Jay and I have been in huckleberry heaven. Huckle heaven is not the place where pious huckleberries go after being sacrificed to a bojon gourmet's belly, but rather the euphoric state in which one finds oneself after a successful huckle hunt. Jay and I stumbled on a ginormous (I can't believe my spell check is ok with that word) patch of huckleberry bushes in Marin. A few trips resulted in quarts and quarts of the sweet, woodsy little berries.
As mentioned in the previous post, I made this to go with my Mugolio ice cream. Actually, it started out in my head as a huckleberry-fig galette, as we had just scored 10 plus pounds of brown turkey figs from our friends, Michael and Sarah. But the days passed, and the figs got eaten for breakfast with yogurt, granola and huckleberries, and zealously turned into a huge vat of Deborah Madison's savory-sweet fig and ginger jam, and the remainder sliced and frozen to be used later on.
I suddenly realized that the pears from Jay's mom's tree were just about ripe. Pears are sneaky that way, as Eddie Izzard so adroitly pointed out. They sit there, rock hard, until you leave the room and suddenly they're perfect for about two seconds, until you come back into the room to find them rotted from the inside out. I worried that our pears would meet the same fate in the tremendous heat wave of last week, and decided that action was needed. I sliced the pears, sauteed them in vanilla brown butter, tossed them with some sugar, lemon juice and huckles, and laid them in a sourdough pate brisee crust.
As for this crazy crust to which I keep alluding, I got the idea here, as I am always looking for ways to use up more starter. But I didn't like the baking soda and shortening in the original recipe, so I decided to make up my own. I usually use Martha's pate brisee recipe, which is buttery-tender and flaky. I based my recipe upon hers, substituting sourdough starter for the water, and reducing the amount of flour. The results were surprisingly fabulous. The acidity of the starter has the effect of tenderizing the glutens in the dough, as would lemon juice or vinegar called for in some pie dough recipes, resulting in an even more tender, flaky dough than usual. It also enhances the flavor, tasting not sour but just more full, the way a preferment does in a bread recipe.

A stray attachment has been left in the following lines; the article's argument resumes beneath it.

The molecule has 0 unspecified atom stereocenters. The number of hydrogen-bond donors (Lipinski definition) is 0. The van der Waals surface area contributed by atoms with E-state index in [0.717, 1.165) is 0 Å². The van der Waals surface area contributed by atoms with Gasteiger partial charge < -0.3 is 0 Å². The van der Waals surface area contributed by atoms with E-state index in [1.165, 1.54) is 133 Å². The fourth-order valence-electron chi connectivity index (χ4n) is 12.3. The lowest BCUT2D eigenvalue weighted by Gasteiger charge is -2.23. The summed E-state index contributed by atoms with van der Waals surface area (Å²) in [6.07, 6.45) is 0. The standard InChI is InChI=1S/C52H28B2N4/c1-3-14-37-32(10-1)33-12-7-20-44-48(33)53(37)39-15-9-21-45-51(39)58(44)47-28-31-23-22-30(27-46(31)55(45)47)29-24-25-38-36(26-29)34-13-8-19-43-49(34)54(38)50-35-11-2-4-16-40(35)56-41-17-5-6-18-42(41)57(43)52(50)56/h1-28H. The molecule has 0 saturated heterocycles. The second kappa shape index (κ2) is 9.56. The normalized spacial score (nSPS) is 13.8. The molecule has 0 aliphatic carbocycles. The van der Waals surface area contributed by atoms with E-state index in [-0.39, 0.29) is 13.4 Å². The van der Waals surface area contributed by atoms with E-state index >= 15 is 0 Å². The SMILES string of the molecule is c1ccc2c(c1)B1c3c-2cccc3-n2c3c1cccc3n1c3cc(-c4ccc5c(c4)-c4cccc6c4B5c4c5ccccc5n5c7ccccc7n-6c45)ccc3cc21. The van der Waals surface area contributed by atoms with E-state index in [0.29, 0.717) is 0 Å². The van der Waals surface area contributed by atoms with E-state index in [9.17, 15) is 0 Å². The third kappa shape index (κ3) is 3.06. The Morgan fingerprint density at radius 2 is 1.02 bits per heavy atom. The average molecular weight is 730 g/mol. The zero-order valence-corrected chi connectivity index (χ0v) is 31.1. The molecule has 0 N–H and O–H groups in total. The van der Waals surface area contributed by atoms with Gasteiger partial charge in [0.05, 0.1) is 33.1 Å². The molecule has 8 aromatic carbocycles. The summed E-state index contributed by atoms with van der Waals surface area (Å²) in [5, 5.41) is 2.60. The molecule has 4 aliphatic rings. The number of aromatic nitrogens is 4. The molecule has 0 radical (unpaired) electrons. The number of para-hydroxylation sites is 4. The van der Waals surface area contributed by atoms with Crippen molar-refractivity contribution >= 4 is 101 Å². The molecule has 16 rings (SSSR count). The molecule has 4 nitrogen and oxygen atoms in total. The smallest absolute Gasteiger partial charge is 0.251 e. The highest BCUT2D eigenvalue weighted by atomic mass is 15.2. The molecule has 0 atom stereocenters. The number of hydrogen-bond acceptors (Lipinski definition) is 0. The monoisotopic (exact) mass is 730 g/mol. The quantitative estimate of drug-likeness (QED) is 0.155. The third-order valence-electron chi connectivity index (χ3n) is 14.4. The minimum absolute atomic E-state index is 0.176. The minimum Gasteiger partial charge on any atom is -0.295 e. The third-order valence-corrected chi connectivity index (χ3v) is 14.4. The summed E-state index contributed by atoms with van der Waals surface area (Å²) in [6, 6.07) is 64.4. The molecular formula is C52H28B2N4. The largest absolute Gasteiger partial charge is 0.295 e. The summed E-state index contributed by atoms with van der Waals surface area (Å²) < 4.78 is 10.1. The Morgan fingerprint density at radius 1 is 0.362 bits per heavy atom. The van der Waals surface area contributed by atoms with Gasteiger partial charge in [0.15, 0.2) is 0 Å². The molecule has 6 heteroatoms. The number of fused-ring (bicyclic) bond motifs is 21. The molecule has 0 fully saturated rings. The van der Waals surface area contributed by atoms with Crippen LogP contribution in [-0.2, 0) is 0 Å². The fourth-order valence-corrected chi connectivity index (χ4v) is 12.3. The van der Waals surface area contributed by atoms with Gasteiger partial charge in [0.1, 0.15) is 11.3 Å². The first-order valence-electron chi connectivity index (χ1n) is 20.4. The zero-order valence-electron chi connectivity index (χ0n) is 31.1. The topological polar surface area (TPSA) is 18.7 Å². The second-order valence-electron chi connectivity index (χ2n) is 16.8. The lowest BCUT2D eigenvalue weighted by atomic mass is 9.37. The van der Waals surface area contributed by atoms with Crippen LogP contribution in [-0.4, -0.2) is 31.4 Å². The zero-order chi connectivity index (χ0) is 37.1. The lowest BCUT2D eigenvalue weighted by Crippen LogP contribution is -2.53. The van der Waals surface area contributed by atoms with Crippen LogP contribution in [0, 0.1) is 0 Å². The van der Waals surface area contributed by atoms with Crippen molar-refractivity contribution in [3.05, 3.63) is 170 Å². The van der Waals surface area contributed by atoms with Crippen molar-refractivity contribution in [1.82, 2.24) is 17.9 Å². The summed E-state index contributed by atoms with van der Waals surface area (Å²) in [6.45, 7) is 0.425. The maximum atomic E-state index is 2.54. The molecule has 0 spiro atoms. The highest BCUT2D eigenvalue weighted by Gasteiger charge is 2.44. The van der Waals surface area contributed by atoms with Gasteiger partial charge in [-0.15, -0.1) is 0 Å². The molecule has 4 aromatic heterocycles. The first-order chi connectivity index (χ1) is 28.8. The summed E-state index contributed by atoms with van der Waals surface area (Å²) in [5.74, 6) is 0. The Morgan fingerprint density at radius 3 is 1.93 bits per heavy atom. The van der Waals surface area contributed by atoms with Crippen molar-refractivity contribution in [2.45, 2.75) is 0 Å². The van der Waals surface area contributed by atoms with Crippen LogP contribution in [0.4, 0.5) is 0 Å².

The gallette is excellent served warm, with a scoop of Mugolio ice cream melting alongside.
For more huckleberry recipes:
- Huckleberry Fig Shrub
- Lemon Huckleberry Tea Cake
- Huckleberry-Chevre Cheesecake Squares
- Huckleberry-Fig Crumble Tart
- 16 Gluten-Free Pies, Tarts, and Galettes to Sweeten the Holidays
*Bojon appétit! For more Bojon Gourmet in your life, follow along on Instagram, Facebook, or Pinterest, purchase my gluten-free cookbook Alternative Baker, or subscribe to receive new posts via email. And if you make this huckleberry pear galette recipe, I’d love to know. Leave a comment and rating below, and tag your Instagram snaps @The_Bojon_Gourmet and #bojongourmet.*
Huckle-Pear Galette with Sourdough Pate BriseePrint Recipe Pin Recipe
Sourdough pate brisee
- 1 cup flour (I use whole spelt, but all purpose or whole wheat are fine, too)
- 1/2 teaspoon salt
- 1 teaspoon sugar
- 1 stick unsalted butter, cold, cut into 1/2" cubes (4 oz.)
- 1/2 cup liquid sourdough starter (mine was at room temperature, but chilled starter would probably be even better) (4 oz.)
- 1 1/4 lbs. firm-ripe pears, cored, in 1/4 slices (ok to leave the skin on)
- 2 tablespoons unsalted butter
- 1/4 vanilla bean, split and scraped
- 2 - 4 tablespoons sugar (depending on sweetness of fruit)
- 1/4 teaspoon salt
- juice of half a lemon (about 1 tablespoon)
- 2 cups fresh or frozen huckleberries
- 1 tablespoon coarse turbinado sugar, for sprinkling
Sourdough pate brisee
- In a medium bowl, stir together the flour, salt and sugar. Add the butter and work with your fingertips or a pastry blender until the mixture resembles coarse meal with some larger, pea-sized chunks remaining. Gradually add the starter tossing the mixture with a rubber spatula or your hands, pressing it against the sides of the bowl, until the dough barely holds together when squeezed. You may not need all the starter, or you may need to add more.
- Gather the dough into a ball, put it in a plastic bag, and squash it into a 6" disc. Chill at least 1 hour, or up to a couple days, or freeze for up to two months.
- Preheat the oven to 400º, with only the bottom rack in place. If you have a baking stone, place it on the rack to heat. Line a sheet pan with parchment, and (optionally) set a 9" cake ring or springform pan, with the bottom removed, on top. Set aside.
- In a 10" skillet over medium heat, cook the butter with the vanilla bean until it browns and smells nutty, about 5 minutes. Add the pears and saute until firm-tender, a few minutes. Remove from the heat and toss in the sugar, salt and lemon juice to your taste. Set aside.
- Remove the dough from the fridge, and let soften at room temp for about 10 minutes.
- On a lightly floured surface, roll out into a 12" round; it will be fairly thin. Lay it in the cake ring, lifting to settle the dough into the corners, letting the edges drape over the sides. Place the pears and their juices on top of the pastry and add the berries. Gently toss with your hands to distribute evenly. Fold the edges of the dough loosely over the galette. Sprinkle the whole galette with the coarse sugar. Place in the oven, on the baking stone, and bake until the crust browns and the juices bubble thickly. Remove the ring and let cool slightly.